9th AF Patch

416th Bombardment Group (L)

Mission # 159 -- November 17, 1944, Friday PM

Hageunau, France

Supply Depot



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Summary of Operations

Field Order        : 58-634
OpRep #            : 228
Nature of Mission  : Bombing
Mission Status     : Attacked
Bombing Altitude   : 8,000 - 8,500 feet
Take-off Time      : 1250
Time Over Target   : 1410 - 1413
Landing Time       : 1610
Duration (Hrs:Min) : 3:20

Place of Take-Off  : A-55 Melun/Villaroche, France
A/C Dispatched     : 34 Total -- 6 A-20K's, 28 A-26B's
Modified British System Reference: R-032247
Secondary Target   : Targets of Military Value
Summary of Results : Flight results - two Unsatisfactory, one Fair, three Excellent.

Primary Target Latitude/Longitude: 48.82245,7.78082 (48° 49' 21" N, 7° 46' 51" E)
(Latitude/Longitude based on The "Coordinates Translator", (NGZ) wR032247)
(See Latitude/Longitude Coordinates and Target Identifiers for more information.)

Loading List 1

Loading List 1, Box I

Loading List 2

Loading List 2, Box II

Mission Loading Lists Transcription

Mission # 159 -- November 17, 1944, Friday PM
Hageunau, France -- Supply Depot

Included are Box, Flight and Position; Bomb Squadron; Aircraft Serial Number, Fuselage Code and Model; and Crew Members
transcribed from individual mission Loading List documents by Chris and Mary Adams and Carl Sgamboti.
Some information, such as Squadron, Serial Number, etc. has been expanded from other documents.

Box I -- Flight I
  1  670th                   
  43-22063  F6-A  A-20J
  Maj Dunn, L.F.
  Lt Powell, V.H.
  S/Sgt Stobert, R.F.
  S/Sgt Glynn, F.P.
  2  668th                   
  43-22317  5H-O  A-26B
  Maj Ferris, C.H.
  S/Sgt Rio, D.J.
  3  670th                   
  41-39215  F6-R  A-26B
  Lt Heinke, W.R.
  S/Sgt VanWert, G.R.
  [Not Airborne Rt. Eng]
  4  670th                   
  41-39227  F6-F  A-26B
  Lt Hillerman, J.P.
  S/Sgt Teran, A.
  5  670th                   
  43-22324  F6-O  A-26B
  Lt Turner, E.O.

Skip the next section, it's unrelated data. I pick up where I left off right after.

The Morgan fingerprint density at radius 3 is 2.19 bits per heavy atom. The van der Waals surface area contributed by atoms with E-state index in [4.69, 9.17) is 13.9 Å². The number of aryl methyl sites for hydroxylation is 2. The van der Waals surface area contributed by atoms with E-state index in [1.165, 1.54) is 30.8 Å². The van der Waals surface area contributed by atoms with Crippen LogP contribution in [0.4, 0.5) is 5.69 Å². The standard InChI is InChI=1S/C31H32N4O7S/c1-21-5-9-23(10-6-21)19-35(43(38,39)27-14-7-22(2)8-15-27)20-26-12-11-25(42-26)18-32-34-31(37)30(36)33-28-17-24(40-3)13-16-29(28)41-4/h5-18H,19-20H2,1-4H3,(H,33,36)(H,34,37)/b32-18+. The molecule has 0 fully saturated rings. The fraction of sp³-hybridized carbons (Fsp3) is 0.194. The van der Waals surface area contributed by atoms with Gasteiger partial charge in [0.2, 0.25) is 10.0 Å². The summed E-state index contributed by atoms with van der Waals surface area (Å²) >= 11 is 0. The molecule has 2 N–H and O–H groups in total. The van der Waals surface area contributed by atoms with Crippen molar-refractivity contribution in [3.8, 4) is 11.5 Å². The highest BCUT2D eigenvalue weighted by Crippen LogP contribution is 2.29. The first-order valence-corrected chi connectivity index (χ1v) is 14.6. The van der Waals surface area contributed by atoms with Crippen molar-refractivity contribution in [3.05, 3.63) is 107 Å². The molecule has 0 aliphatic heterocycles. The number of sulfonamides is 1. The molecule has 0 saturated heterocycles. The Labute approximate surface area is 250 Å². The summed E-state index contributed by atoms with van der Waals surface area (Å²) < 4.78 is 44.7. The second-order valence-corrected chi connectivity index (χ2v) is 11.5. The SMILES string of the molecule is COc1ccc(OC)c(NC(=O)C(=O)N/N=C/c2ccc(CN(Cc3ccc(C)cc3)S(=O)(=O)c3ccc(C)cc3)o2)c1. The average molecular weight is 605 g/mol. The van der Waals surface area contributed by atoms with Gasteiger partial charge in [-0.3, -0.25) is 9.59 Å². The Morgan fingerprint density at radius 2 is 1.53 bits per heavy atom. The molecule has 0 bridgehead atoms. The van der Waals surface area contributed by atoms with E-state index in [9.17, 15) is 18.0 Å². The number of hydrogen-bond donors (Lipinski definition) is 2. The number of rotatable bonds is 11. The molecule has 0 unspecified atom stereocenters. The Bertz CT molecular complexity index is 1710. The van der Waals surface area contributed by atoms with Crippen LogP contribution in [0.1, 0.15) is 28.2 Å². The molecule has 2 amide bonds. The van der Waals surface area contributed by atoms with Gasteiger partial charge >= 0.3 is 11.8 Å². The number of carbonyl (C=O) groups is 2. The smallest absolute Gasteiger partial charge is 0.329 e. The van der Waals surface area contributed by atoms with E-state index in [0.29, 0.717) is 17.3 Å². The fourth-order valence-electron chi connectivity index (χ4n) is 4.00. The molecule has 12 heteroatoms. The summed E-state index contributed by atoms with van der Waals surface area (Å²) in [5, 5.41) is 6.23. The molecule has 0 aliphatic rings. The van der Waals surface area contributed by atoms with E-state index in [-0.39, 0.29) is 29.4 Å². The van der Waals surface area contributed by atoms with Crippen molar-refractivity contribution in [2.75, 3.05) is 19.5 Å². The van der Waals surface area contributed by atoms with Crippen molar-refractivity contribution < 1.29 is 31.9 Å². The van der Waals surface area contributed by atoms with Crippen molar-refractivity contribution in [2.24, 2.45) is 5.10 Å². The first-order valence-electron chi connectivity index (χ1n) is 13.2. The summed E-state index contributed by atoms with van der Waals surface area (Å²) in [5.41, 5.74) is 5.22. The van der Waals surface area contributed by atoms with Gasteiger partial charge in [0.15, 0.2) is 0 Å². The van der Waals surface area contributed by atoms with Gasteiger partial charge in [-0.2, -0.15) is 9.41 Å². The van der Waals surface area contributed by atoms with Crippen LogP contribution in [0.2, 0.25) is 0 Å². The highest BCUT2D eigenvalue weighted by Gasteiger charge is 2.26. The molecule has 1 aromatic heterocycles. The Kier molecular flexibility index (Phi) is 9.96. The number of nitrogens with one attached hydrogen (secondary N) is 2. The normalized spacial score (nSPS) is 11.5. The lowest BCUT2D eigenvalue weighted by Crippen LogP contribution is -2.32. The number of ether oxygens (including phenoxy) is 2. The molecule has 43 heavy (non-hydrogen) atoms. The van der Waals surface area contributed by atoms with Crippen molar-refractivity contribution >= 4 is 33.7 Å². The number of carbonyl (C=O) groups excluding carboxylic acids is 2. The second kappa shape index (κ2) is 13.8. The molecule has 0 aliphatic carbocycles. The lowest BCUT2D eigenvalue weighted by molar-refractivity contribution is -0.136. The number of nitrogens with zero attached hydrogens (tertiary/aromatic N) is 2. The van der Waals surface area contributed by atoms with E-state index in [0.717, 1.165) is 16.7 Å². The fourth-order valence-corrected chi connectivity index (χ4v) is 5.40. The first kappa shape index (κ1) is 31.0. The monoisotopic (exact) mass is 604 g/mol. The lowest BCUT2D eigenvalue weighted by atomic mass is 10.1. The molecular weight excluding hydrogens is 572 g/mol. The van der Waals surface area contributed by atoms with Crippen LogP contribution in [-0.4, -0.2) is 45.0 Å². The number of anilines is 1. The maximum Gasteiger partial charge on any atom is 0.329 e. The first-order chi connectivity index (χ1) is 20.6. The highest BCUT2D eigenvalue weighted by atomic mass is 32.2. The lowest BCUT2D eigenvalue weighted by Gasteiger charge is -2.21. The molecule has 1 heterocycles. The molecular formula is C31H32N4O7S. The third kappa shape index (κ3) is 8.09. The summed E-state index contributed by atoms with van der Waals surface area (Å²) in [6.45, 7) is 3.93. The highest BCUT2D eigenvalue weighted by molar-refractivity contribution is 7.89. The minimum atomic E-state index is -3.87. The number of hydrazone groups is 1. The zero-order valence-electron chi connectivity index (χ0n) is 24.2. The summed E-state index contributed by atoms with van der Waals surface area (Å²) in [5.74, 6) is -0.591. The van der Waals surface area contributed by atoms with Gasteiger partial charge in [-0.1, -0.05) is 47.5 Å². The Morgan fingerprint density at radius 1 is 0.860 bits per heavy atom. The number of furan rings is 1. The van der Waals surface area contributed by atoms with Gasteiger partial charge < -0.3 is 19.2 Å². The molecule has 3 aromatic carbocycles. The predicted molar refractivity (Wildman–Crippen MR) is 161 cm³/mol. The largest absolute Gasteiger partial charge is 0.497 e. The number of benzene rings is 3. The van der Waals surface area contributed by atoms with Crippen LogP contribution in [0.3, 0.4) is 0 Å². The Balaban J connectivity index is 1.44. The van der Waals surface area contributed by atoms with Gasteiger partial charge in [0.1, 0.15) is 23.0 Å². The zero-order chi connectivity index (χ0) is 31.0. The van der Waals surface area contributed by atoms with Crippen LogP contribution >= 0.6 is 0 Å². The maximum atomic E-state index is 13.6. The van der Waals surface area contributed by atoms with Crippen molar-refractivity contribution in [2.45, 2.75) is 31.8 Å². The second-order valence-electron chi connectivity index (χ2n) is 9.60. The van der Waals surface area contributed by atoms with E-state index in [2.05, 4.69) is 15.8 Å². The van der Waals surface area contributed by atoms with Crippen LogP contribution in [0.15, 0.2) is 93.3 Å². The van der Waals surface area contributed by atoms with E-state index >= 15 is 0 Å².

S/Sgt Belcas, J.O.
  6  670th                   
  41-39223  F6-B  A-26B
  Lt Popeney, H.
  S/Sgt Candler, H.C.S.

Box I -- Flight II
  1  670th                   
  44-073  F6-J  A-20K
  Capt Rudisill, R.S.
  Lt Joost, R.H.
  S/Sgt Burns, D.E.
  Lt Lindsay, G.
  2  670th                   
  41-39217  F6-I  A-26B
  Lt Leonard, T.J.
  S/Sgt Evans, O.D.
  3  670th                   
  41-39224  F6-E  A-26B
  Lt McGlohn, C.L.
  S/Sgt McKee, J.
  4  670th                   
  43-22334  F6-G  A-26B
  Lt Rooney, R.J.
  S/Sgt Kidd, W.L.
  5  670th                   
  43-22307  F6-N  A-26B
  Lt Sewell, J.C.
  S/Sgt Sampson, D.A.
  6  670th                   
  43-22315  F6-L  A-26B
  Lt Murphy, T.A.
  S/Sgt Ricketson, J.J.

Box I -- Flight III
  1  669th                   
  43-22024  2A-E  A-20J
  Capt Hulse, D.A.
  Lt Conte, R.
  S/Sgt Allred, F.D.
  S/Sgt Stephens, D.W.
  2  669th                   
  43-22300  2A-P  A-26B
  Capt Peck, W.A.
  S/Sgt Epps, E.T.
  3  669th                   
  41-39244  2A-I  A-26B
  Lt Stebbins, B.D.
  Lt Calloway, A.S.
  S/Sgt Brown, W.J.
  4  669th                   
  41-39242  2A-Q  A-26B
  Lt Blomgren, J.E.
  Lt Johnson, G.G.
  S/Sgt Bookach, M.
  5  669th                   
  41-39229  2A-B  A-26B
  Lt Kehoe, J.W.
  S/Sgt Carstens, R.W.
  6  668th                   
  41-39259  5H-H  A-26B
  Lt DuBose, M.W.
  S/Sgt Heath, K.
  [Not Airborne Spark Plugs]

Box I
  SPARE  668th               
  41-39264  5H-I  A-26B
  Lt Ostrander, W.B.
  S/Sgt Binney, I.

Box II -- Flight I
  1  669th                   
  44-085  2A-T  A-20K
  Capt Huff, M.J.
  Lt Kupits, J.
  S/Sgt Basford, F.P.
  S/Sgt Webb, C.L.
  2  669th                   
  43-22301  2A-O  A-26B
  Lt MacManus, P.F.E.
  Lt Britt, J.W.
  3  669th                   
  41-39205  2A-W  A-26B
  Lt Sorrels, D.W.
  S/Sgt Triber, H.I.
  4  669th                   
  41-39240  2A-K  A-26B
  Lt Cornell, R.H.
  Lt Enman, R.E.
  S/Sgt Carter, A.
  5  669th                   
  41-39232  2A-A  A-26B
  Lt Smith, J.F.
  S/Sgt Hoffman, R.C.
  6  669th                   
  41-39241  2A-F  A-26B
  Lt Tripp, W.F.
  S/Sgt Mallory, D.F.

Box II -- Flight II
  1  671st                   
  44-560  5C-X  A-20K
  Capt Cole, H.P.
  Lt Basnett, R.J.
  S/Sgt Chvatal, F.R.
  S/Sgt Fandre, B.G.
  2  671st                   
  41-39211  5C-K  A-26B
  Lt Withington, D.L.
  S/Sgt Huss, C.F.
  [Not Airborne Spark Plugs]
  3  671st                   
  41-39210  5C-J  A-26B
  Lt Buskirk, J.A.
  S/Sgt Corbitt, C.H.
  4  671st                   
  41-39265  5C-V  A-26B
  Lt Smith, R.H.
  S/Sgt Mahoney, R.J.
  5  671st                   
  41-39239  5C-N  A-26B
  Lt Eastman, D.M.
  Sgt Eaton, A.B.
  [Not Airborne Electrical Trouble]
  6  671st                   
  43-22313  5C-B  A-26B
  Lt VanNoorden, H.M.
  Sgt Steffey, R.I.

Box II -- Flight III
  1  671st                   
  44-089  5C-R  A-20K
  Capt Wheeler, R.V.
  Lt Arrington, H.T.
  S/Sgt Worden, H.C.
  S/Sgt Rzepka, J.J.
  2  671st                   
  41-39209  5C-M  A-26B
  Lt Herman, A.E.
  S/Sgt Young, J.O.
  3  671st                   
  41-39237  5C-D  A-26B
  Lt Andrews, H.D.
  S/Sgt DeGiusti, I.R.
  4  671st